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faction1

[fak-shuh n] /ˈfæk ʃən/
noun
1.
a group or clique within a larger group, party, government, organization, or the like:
a faction in favor of big business.
2.
party strife and intrigue; dissension:
an era of faction and treason.
Origin
1500-1510
1500-10; < Latin factiōn- (stem of factiō) a doing, company, equivalent to fact(us) done (see fact) + -iōn- -ion
Synonyms
2. discord, disagreement, schism, split, friction.

faction2

[fak-shuh n] /ˈfæk ʃən/
noun, Informal.
1.
a form of writing or filmmaking that treats real people or events as if they were fictional or uses them as an integral part of a fictional account.
2.
a novel, film, play, or other presentation in this form.
Origin
1965-70; blend of fact and fiction
Dictionary.com Unabridged
Based on the Random House Dictionary, © Random House, Inc. 2014.
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Examples from the web for factions
  • There are other forms of freezing out, bullying, and creating factions.
  • The first is that he has severely disabled the system of factions which had long run the party.
  • Showing favoritism in your decision making will almost certainly create factions in the department.
  • Of course, you're in an area where there are many armed factions floating around.
  • The current line between vegetarians and meat-eaters will split into dozens of factions.
  • Our country is currently demoralized and riven by factions.
  • There is a cognitive disconnect between the factions here.
  • But that would happen only if party factions could compete openly before facing the electorate.
  • The nations of the world broke from the path of increasing integration and lined up in competing factions.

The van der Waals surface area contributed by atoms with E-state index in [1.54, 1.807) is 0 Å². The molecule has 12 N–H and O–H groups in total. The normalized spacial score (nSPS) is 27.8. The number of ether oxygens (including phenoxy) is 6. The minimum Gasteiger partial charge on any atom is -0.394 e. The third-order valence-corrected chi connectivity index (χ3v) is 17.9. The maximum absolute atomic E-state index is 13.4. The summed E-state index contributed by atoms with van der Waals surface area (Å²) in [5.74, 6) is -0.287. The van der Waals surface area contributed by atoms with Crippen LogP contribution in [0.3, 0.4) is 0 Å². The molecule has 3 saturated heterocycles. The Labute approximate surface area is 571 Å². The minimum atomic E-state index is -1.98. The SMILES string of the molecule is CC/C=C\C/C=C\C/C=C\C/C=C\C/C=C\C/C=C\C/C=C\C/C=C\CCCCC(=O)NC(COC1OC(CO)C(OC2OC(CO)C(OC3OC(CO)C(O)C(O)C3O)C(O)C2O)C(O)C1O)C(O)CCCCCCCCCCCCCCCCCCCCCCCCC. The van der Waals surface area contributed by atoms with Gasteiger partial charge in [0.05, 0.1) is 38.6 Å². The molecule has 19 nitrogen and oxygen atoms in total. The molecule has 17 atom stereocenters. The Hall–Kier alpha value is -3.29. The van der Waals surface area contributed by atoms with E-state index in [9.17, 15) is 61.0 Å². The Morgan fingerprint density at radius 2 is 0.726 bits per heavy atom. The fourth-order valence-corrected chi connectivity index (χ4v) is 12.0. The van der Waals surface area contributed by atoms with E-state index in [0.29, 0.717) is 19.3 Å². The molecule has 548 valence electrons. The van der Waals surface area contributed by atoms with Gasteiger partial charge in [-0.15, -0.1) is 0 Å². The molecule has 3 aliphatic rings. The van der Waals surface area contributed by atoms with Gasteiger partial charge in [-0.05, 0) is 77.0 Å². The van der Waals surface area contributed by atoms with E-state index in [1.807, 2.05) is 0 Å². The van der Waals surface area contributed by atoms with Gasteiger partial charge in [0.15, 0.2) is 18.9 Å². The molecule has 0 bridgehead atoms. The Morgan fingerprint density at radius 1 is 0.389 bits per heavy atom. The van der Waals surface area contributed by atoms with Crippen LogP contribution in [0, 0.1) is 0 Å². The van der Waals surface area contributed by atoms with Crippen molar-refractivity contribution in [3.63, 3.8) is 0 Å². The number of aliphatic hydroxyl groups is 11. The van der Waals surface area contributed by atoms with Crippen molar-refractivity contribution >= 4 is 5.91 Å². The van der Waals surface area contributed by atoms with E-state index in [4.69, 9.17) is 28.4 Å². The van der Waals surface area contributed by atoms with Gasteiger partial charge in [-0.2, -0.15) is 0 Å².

• Elected governments bow to the demands of selfish factions and interest groups.
British Dictionary definitions for factions

faction1

/ˈfækʃən/
noun
1.
a group of people forming a minority within a larger body, esp a dissentious group
2.
strife or dissension within a group
Derived Forms
factional, adjective
factionalism, noun
factionalist, noun
Word Origin
C16: from Latin factiō a making, from facere to make, do

faction2

/ˈfækʃən/
noun
1.
a television programme, film, or literary work comprising a dramatized presentation of actual events
Word Origin
C20: a blend of fact and fiction
Collins English Dictionary - Complete & Unabridged 2012 Digital Edition
© William Collins Sons & Co. Ltd. 1979, 1986 © HarperCollins
Publishers 1998, 2000, 2003, 2005, 2006, 2007, 2009, 2012
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Word Origin and History for factions

faction

n.

c.1500, from Middle French faction (14c.) and directly from Latin factionem (nominative factio) "political party, class of persons," literally "a making or doing," from past participle stem of facere "to do" (see factitious). In ancient Rome, "one of the companies of contractors for the chariot races in the circus."

Online Etymology Dictionary, © 2010 Douglas Harper
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factions in Culture

faction definition


A group formed to seek some goal within a political party or a government. The term suggests quarrelsome dissent from the course pursued by the party or government majority: “His administration is moderate, but it contains a faction of extremists.”

The American Heritage® New Dictionary of Cultural Literacy, Third Edition
Copyright © 2005 by Houghton Mifflin Company.
Published by Houghton Mifflin Company. All rights reserved.
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13
15
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